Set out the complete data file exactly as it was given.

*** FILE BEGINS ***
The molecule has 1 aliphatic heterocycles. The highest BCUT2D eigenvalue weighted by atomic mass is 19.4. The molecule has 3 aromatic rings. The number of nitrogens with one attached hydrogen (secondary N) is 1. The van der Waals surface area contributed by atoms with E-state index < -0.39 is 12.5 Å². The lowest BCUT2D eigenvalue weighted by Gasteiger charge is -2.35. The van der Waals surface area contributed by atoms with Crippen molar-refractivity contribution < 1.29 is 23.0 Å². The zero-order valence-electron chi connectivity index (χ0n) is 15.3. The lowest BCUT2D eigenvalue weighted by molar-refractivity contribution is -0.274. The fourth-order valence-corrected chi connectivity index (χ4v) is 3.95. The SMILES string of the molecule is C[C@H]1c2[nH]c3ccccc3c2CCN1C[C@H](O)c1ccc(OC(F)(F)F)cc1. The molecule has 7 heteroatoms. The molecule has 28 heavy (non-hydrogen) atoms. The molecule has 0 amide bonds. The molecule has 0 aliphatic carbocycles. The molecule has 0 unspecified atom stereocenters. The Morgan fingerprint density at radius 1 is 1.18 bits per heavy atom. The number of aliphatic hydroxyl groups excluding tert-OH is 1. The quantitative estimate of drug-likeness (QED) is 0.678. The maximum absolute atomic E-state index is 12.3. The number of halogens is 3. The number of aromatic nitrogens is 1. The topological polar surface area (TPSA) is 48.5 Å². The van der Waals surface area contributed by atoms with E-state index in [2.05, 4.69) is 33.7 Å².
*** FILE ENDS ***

The molecule has 1 aliphatic heterocycles. The highest BCUT2D eigenvalue weighted by atomic mass is 19.4. The molecule has 3 aromatic rings. The number of nitrogens with one attached hydrogen (secondary N) is 1. The van der Waals surface area contributed by atoms with E-state index < -0.39 is 12.5 Å². The lowest BCUT2D eigenvalue weighted by Gasteiger charge is -2.35. The van der Waals surface area contributed by atoms with Crippen molar-refractivity contribution < 1.29 is 23.0 Å². The zero-order valence-electron chi connectivity index (χ0n) is 15.3. The lowest BCUT2D eigenvalue weighted by molar-refractivity contribution is -0.274. The fourth-order valence-corrected chi connectivity index (χ4v) is 3.95. The SMILES string of the molecule is C[C@H]1c2[nH]c3ccccc3c2CCN1C[C@H](O)c1ccc(OC(F)(F)F)cc1. The molecule has 7 heteroatoms. The molecule has 28 heavy (non-hydrogen) atoms. The molecule has 0 amide bonds. The molecule has 0 aliphatic carbocycles. The molecule has 0 unspecified atom stereocenters. The Morgan fingerprint density at radius 1 is 1.18 bits per heavy atom. The number of aliphatic hydroxyl groups excluding tert-OH is 1. The quantitative estimate of drug-likeness (QED) is 0.678. The maximum absolute atomic E-state index is 12.3. The number of halogens is 3. The number of aromatic nitrogens is 1. The topological polar surface area (TPSA) is 48.5 Å². The van der Waals surface area contributed by atoms with E-state index in [2.05, 4.69) is 33.7 Å².